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Home » Security » Volker Eick: Decommodification by Dispossession? (Non-)Volunteering Long-Term Unemployed on the Security Market

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Security, Conferences, 2010, Abstracts, Workfare

Decommodification by Dispossession? (Non-)Volunteering Long-Term Unemployed on the Security Market

In January 2005, the then Social Democratic-Green Government of Germany introduced the so-called Hartz Laws (Hartz IV). With this legislation, long-term unemployed were to lose their insurance-based entitlements for unemployment benefits.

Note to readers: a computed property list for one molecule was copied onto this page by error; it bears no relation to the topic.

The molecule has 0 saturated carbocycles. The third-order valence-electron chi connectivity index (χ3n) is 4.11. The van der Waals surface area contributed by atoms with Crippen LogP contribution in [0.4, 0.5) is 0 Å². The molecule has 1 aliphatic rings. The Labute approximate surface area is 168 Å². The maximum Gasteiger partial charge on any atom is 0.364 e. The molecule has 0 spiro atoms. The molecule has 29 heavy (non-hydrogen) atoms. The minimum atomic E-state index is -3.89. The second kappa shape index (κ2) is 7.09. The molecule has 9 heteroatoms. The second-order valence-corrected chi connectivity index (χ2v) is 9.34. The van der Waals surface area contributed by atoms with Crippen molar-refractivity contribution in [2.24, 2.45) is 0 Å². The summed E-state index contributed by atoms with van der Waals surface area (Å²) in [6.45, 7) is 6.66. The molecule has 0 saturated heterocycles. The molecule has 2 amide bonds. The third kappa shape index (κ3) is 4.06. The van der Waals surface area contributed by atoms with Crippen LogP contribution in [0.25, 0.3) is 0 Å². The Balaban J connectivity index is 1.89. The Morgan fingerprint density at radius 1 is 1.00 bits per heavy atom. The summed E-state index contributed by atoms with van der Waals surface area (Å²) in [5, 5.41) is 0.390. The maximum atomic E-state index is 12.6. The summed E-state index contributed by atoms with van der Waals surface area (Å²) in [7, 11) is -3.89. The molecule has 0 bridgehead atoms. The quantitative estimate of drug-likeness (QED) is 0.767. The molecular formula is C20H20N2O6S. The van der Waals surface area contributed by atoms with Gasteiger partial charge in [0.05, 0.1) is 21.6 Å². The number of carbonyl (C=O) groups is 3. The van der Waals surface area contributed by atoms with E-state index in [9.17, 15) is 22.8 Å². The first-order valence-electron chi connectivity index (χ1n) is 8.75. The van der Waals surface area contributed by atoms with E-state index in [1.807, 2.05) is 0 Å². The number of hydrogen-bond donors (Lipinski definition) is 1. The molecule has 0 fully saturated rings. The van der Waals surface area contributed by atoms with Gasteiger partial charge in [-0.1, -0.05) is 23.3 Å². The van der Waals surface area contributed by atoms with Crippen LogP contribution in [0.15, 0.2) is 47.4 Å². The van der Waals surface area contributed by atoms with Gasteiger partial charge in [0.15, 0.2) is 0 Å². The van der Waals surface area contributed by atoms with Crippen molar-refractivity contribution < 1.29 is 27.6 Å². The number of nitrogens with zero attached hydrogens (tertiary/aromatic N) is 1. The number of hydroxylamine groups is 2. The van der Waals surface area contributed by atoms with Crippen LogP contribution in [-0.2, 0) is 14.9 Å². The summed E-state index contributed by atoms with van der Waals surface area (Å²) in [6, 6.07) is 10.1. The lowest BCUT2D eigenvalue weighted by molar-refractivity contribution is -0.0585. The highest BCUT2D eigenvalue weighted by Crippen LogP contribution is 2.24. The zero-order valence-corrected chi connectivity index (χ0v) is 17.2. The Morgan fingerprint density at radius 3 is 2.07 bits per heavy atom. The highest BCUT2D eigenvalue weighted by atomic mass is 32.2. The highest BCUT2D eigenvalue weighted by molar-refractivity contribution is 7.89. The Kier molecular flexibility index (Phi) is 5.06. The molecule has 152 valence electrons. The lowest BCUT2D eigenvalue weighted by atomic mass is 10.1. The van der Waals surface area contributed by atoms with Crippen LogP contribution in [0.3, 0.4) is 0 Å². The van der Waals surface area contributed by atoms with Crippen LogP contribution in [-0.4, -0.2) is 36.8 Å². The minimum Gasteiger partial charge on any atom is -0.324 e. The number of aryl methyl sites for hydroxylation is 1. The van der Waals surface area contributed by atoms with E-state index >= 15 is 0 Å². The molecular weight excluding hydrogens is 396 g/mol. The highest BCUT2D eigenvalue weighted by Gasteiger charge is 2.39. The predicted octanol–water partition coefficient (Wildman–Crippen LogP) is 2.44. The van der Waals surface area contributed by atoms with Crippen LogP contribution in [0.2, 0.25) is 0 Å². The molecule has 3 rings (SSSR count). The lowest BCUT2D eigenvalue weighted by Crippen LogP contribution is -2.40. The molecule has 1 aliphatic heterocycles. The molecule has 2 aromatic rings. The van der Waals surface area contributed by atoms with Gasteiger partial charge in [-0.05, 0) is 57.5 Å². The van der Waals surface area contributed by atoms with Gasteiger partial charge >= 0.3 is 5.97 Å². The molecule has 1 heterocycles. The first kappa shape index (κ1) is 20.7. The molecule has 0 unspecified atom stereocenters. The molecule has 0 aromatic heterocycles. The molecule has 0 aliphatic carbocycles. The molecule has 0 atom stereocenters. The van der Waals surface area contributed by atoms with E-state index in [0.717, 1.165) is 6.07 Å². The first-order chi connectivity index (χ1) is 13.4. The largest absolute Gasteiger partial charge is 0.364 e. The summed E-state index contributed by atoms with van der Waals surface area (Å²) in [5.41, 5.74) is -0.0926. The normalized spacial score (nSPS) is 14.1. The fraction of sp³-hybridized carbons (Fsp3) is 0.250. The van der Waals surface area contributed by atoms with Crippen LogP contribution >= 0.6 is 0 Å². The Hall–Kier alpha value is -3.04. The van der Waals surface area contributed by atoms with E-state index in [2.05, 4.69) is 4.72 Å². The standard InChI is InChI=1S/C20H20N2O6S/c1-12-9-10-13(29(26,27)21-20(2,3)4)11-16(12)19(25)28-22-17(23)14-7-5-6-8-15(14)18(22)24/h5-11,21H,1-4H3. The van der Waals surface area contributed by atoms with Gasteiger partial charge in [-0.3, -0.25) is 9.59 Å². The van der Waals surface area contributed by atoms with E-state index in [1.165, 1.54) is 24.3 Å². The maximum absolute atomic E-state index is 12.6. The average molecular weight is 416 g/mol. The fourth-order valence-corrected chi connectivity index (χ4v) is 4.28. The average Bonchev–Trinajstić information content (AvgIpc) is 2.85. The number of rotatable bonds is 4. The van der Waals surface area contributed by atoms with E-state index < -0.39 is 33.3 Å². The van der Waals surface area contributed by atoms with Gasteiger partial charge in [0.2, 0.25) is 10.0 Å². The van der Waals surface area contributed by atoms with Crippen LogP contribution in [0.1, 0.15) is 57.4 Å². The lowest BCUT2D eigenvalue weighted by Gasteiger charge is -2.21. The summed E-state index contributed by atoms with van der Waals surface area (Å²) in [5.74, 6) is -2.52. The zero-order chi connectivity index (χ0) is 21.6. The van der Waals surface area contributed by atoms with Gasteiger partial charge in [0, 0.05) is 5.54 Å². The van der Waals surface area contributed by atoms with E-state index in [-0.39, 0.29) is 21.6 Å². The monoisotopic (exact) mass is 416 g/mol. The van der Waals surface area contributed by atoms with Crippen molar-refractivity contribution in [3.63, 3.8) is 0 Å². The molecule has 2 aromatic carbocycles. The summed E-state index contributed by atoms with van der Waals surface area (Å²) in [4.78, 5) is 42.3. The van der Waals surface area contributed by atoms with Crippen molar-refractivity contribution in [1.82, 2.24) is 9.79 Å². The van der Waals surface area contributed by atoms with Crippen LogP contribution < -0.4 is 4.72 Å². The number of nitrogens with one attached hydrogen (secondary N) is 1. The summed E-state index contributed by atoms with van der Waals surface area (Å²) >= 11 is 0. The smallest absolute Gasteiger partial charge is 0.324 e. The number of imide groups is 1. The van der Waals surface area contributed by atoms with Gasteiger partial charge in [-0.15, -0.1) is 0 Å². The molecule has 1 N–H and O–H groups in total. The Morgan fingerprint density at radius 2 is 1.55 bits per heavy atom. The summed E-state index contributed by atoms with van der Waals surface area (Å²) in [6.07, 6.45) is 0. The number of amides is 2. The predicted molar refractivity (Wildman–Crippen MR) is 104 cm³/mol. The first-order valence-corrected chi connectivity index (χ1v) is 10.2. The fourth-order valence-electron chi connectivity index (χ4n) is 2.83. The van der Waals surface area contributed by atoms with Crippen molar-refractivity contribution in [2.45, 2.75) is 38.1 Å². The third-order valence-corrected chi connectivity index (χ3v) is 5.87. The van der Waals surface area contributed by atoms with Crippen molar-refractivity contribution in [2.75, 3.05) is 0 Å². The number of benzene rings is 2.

In turn, their benefits were substituted by a fixed monthly amount of €359 and the requirement to work for 30 hours per week in order to get an additional €1 per hour (called expense allowance). In 2009, more than 670,000 long-term unemployed worked under the Hartz IV legislation (workfare), out of them around 7 percent on duty in the fields of safety, order and security. Besides state police (270,000 officers) and rent-a-cops (180,000), thus a rapidly growing new security workforce emerges. The paper will discuss several consequences.